According to tantra, we must test and understand our bad habits before they release their hold on us. He used the metaphor of a boiling pot of water. Negative habits sit just under our surface, constantly fighting to bubble to the surface. The longer and more tightly we clinch the lid on our impulses, the more like the pot is to boil over.
His advice? Get life out of your system. Take the lid off, stir the pot, taste it, see what it needs.
“Nothing ever goes away until it has taught us what we need to know.” -Pema Chodron
What happens when we don’t try it all? Let’s look at sex. On one end of the spectrum, we have the priest with a lifetime of suppressed sexual desires who releases his energy in inappropriate contexts. On the other end, we have the unhappy couple who got married too young and realized they weren’t done “sampling.”
At this point, I was perched anxiously on the edge of my meditation cushion with rebuttals, holes in his argument, and all of the opinions. But then he said, “If you want to eat the whole pizza, then eat the whole pizza. Inevitably, you’ll feel sick. And you’ll probably hate yourself. And you’ll know better than to eat the whole pizza next time. But until you do it and have an averse reaction to it, you’ll never learn. “
The lightbulb went on. This tantric solution to habit breakage has academic and scientific roots. It’s called aversive conditioning.
Aversive Conditioning | The Good, The Bad & The Coyote Ugly
Not far from actual torture, aversive conditioning is a highly controversial, understudied, but extremely powerful tool. Quite simply, the goal of aversion therapy is to literally make you sick of your habits. By pairing an unpleasant stimulus, like a foul odor, feeling of nausea, or painful sensation, with a habitual behavior, like drinking, smoking, or sex, your brain develops a distaste for the habit.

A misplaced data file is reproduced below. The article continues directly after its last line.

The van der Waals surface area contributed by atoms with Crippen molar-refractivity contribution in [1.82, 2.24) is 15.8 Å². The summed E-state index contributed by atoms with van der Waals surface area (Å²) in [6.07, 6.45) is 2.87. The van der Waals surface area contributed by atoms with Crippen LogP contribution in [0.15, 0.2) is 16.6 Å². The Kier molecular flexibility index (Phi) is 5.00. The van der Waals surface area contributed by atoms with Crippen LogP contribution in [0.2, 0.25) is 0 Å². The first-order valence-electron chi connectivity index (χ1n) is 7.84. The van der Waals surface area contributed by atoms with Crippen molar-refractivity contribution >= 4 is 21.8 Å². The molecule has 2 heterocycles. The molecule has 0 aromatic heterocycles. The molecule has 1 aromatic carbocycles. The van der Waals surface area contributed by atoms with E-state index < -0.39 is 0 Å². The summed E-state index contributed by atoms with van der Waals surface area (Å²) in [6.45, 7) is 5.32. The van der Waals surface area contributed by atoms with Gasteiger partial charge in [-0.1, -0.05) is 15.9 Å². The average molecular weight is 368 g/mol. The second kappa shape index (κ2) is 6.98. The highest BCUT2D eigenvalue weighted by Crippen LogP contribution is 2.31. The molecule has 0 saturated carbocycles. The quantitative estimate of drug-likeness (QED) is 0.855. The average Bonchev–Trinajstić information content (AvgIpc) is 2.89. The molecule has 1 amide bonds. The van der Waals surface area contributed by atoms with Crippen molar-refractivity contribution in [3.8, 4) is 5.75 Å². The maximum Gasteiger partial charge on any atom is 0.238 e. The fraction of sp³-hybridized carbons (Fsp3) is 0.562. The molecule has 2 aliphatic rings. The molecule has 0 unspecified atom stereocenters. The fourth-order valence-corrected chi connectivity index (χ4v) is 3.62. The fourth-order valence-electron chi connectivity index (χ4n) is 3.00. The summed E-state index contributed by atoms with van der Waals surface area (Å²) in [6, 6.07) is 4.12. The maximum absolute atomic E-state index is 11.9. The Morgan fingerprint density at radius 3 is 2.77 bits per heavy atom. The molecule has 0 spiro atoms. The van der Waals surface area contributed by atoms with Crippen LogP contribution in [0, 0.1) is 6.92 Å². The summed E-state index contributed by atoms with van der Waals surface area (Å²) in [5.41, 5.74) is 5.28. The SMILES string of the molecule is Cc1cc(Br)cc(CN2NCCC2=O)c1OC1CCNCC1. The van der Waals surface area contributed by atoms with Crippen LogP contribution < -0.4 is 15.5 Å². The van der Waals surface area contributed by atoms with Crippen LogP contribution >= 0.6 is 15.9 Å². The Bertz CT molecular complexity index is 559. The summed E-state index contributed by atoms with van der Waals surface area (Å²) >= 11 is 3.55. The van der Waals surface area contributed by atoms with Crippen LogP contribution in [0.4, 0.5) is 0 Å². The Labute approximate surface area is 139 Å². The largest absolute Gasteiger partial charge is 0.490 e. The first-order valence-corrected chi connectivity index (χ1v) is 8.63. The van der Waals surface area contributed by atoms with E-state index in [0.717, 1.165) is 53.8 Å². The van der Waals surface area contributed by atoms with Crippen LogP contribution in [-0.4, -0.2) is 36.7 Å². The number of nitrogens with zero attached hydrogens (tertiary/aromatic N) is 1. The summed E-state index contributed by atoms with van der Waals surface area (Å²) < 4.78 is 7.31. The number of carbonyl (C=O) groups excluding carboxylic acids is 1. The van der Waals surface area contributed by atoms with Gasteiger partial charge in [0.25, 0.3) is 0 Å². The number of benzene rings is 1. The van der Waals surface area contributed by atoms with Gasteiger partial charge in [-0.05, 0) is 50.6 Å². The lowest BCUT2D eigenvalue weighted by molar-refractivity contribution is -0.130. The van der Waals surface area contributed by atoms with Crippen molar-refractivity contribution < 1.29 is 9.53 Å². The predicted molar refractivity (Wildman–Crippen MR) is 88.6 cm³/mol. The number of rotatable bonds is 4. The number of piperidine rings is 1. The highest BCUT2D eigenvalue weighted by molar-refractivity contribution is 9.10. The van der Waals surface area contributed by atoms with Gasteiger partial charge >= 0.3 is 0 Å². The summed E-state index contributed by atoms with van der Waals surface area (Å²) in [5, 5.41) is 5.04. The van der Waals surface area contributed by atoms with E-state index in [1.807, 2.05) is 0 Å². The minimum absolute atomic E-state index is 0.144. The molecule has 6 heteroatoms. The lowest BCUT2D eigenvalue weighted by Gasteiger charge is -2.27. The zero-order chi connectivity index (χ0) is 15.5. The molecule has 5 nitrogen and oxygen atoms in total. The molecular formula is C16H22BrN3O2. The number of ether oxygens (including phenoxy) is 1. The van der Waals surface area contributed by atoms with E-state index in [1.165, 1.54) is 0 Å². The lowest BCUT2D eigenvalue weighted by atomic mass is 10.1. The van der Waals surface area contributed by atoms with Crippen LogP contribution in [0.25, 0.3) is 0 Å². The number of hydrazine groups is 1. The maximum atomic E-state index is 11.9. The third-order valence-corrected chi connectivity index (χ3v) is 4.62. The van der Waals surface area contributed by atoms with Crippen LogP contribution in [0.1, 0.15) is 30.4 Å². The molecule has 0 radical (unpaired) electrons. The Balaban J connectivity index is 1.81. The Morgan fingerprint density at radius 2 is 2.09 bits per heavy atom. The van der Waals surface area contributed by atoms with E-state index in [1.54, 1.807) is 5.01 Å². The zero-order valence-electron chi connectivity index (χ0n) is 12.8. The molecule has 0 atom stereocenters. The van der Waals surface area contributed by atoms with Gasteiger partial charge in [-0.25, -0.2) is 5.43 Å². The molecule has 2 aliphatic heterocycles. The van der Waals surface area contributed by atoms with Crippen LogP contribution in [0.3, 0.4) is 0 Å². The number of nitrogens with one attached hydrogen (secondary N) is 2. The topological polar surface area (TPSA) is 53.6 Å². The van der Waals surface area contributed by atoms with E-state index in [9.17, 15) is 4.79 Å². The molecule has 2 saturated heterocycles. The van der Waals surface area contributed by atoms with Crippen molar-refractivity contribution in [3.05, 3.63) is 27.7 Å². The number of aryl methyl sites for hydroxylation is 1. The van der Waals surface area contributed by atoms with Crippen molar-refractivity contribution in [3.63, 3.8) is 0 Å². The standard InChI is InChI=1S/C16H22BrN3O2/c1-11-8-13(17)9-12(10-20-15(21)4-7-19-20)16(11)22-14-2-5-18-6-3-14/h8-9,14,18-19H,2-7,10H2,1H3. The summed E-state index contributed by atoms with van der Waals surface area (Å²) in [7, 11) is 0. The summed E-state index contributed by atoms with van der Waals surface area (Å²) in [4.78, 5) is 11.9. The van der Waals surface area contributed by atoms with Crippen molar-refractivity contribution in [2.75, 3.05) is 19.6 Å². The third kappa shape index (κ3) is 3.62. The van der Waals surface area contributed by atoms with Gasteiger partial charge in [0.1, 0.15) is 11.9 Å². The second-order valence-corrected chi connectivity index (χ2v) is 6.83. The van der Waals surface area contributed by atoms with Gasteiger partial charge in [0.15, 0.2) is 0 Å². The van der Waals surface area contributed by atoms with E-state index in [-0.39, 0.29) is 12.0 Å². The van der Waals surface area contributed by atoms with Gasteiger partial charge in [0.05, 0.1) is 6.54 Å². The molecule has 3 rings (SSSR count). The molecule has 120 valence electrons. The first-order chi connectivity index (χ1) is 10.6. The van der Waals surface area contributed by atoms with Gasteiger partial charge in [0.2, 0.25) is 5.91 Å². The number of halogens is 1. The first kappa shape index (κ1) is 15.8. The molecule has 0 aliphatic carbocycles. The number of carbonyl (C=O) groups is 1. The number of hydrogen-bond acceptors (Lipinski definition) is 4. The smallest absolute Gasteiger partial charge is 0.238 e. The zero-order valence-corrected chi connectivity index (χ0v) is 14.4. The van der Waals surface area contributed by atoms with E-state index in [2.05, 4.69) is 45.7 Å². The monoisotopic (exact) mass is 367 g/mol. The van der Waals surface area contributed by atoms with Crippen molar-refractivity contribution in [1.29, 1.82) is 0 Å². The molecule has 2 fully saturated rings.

Have you come down with food poisoning, and couldn’t touch the food in question again? Were you bitten by a dog as a child, and never rekindled your fondness for them? Or yakked after an ambitious night with a particular type of alcohol, and felt your mouth fill with the nauseous salivation at the mere smell of it in the future (it once took me three years to look at tequila)? If any of this rings a bell, you’ve experienced aversive conditioning.
The famous example of this is Alex from A Clockwork Orange. A pathological sexual deviant, Alex’s therapists paired graphically violent films (trigger) with an injection to induce nausea (reaction), in an attempt to disrupt the violent behavior. Watching these films on an endless loop, Alex learned to pair the scenes of rape and violence with crippling nausea. Thus, his deviant cycle was broken.
Non-Hollywood therapists use similar techniques. If you put smokers in a tiny telephone booth and ask them to chain smoke until the confined space fills with fumes, they will associate smoking with toxic claustrophobia. If you lace alcoholics’ cocktails with nausea medication, they grow ill at the sight of booze. If you give rapists a drug that makes erections unbearably painful, they will associate sex with physical agony.
While perhaps more extreme than your frozen yogurt addiction, the basic premise stills stands. By piercing a hole in the habit feedback loop and exchanging the reward with an unpleasant stimulus, we can life hack our way out of negative impulses.
Final Thoughts & Disclaimer | Why It Might Be Best To Try It All
Disclaimer: I am not responsible for experiments gone awry.
Taking the lessons from tantra and aversion therapy, I have a new theory for habit alteration after age 25. Live it, learn from it it, make yourself sick of your own shit, and get it out of your system. Take that, Fast Company.
Fortunately, many bad habits have built-in aversive reactions. After a few miserable hangovers that even a bagel sandwich couldn’t cure, I learned not to drink to excess (most of the time). After a few stomach aches after eating all of the things, my eyes are no longer bigger than my stomach (doesn’t apply to peanut butter). After a few relational and romantic dings, I smartened up on who I spend my time with (though there’s no perfect science here).
Of course, this technique isn’t advisable without a basic foundation of mindfulness. If you ignore the fact that a tri-weekly debilitating hangover is problematic or less than ideal, then the tantric approach might not be for you. If your entire social support system unapologetically supports and perpetuates a habit, then you should also rethink the tantric approach (and your friends, you idiot).
But if you’re an emotionally stable, reasonably intelligent adult, then may I prescribe you smash the allure of bad habits by getting them out of your system? Life hack your way into more control over your habits and break the loops that keep you on the cognitive plane as lab mice. And most importantly, live the words of Viktor Frankl, “Between stimulus and response there is a space. In that space is our power to choose our response. In our response lies our growth and our freedom.”